From: Andrea Trasatti [mailto:atrasatti@mtld.mobi]
Sent: Sat 14/07/2007 20:42
To: public-ddr-vocab@w3.org
Cc: Rotan Hanrahan
Subject: Re: Supported image types

The "Measurement" field speaks about image types and sub-types and 
presents the example of JPEG compression. It also says: "The 
mechanism for describing image sub-types (for example progressive 
JPEG images versus baseline JFIF) will need to be defined by the 
DDWG" and this of course suggests that we should go down to a deeper 
level of detail than just "JPEG is supported".

Of course we can discuss what is core and what is not. I think that 
even if we will eventually agree on just going with "JPEG is 
supported" it would not be smart to use a data typing that will 
prevent very well expected extensions such as "is compression 
supported", "is transparency supported", etc.
I support the idea of keeping it "core", but  let's not just cover 
our eyes and use the experience that people like you, Rhys, Pontus, 
etc have on very well detailed databases.

- Andrea

Il giorno 14/lug/07, alle ore 14:14, Rotan Hanrahan ha scritto:

> The information maintained in our commercial adaptation solution is 
> far more complex than the simple suggestion indicated, out of 
> necessity. I therefore have similar concerns. However, I note that 
> the property is "supported image types" and thus appears to suggest 
> a high-level view of what is supported, rather than a deep 
> description of support constraints (e.g. animation, multiple 
> layers, alpha channels etc etc). For the most basic of content 
> adaptation it may be enough just to know if you can use GIF or 
> JPEG, so I'd describe that as "core knowledge". Making sure you 
> choose the right colour combinations, depth, compression etc is a 
> level of detail beyond just basic adaptation, so I'd question if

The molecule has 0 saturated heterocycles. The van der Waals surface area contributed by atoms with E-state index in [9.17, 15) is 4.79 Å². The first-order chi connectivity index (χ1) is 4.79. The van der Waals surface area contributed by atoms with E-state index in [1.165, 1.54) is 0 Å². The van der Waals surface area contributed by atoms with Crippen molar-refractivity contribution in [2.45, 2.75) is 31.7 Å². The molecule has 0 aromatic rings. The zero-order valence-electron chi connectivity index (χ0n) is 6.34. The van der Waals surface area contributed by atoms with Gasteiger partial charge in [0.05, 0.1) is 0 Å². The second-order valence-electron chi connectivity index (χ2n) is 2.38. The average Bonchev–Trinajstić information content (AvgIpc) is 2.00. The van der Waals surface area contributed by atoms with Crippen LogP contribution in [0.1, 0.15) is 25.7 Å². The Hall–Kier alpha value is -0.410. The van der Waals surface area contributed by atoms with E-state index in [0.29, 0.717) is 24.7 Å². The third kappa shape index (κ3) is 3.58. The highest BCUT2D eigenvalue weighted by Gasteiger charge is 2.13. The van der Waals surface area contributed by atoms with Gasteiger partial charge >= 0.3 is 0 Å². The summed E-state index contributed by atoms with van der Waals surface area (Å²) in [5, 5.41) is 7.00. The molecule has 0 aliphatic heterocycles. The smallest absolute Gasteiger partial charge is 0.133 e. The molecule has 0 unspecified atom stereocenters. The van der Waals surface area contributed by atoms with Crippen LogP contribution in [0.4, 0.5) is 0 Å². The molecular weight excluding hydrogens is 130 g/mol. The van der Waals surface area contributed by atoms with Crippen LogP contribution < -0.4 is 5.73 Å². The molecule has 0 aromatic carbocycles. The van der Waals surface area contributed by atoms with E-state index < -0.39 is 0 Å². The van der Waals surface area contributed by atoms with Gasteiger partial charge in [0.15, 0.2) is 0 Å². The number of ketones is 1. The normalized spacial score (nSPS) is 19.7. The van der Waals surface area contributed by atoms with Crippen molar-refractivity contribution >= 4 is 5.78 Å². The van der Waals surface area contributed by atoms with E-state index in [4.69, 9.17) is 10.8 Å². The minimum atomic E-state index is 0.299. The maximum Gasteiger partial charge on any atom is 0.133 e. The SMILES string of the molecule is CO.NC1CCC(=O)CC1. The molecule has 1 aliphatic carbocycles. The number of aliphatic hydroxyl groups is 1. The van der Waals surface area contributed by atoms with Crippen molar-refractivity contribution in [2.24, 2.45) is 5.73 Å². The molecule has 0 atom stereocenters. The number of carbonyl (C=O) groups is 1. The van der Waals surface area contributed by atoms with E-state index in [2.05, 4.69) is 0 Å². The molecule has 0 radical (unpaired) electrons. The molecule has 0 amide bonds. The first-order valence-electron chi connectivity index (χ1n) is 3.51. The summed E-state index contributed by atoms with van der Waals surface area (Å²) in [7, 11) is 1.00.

> this is core.
> ---Rotan
> ________________________________
> From: public-ddr-vocab-request@w3.org on behalf of Andrea Trasatti
> Sent: Fri 13/07/2007 21:28
> To: public-ddr-vocab@w3.org
> Subject: Supported image types
> There was a submission about Supported Image Types [1].
> I totally support the idea of a list of supported media formats and
> images are certainly on top of the list.
> I disagree on the suggested type, which reads:"The property is an
> unordered set of strings". I would rather suggest a list of
> properties for every image type and subtype and use a boolean type.
> This should be managed much more easily by developers and adaptation
> softwares. I suspect that an unordered list (as suggested in the
> Measurement field) will result in a long list hardly understandable,
> I cannot imaging how sub-properties such as the loop function in an
> animated GIF will be described in such a list, mixed with compression
> factors, transparency and so on.
> Everyone knows how this is managed in WURFL (exactly as I suggest),
> but I'd be curious to know how commercial products manage this, if
> you can share it.
> Andrea Trasatti
> [1] http://www.w3.org/2005/MWI/DDWG/wiki/
> CoreVocabularySubmissions#head-611f3832c41c44c8cedaa35cb98b1fc7ca1f393
> c
Received on Saturday, 14 July 2007 20:31:30 UTC

This archive was generated by hypermail 2.3.1 : Tuesday, 6 January 2015 19:38:13 UTC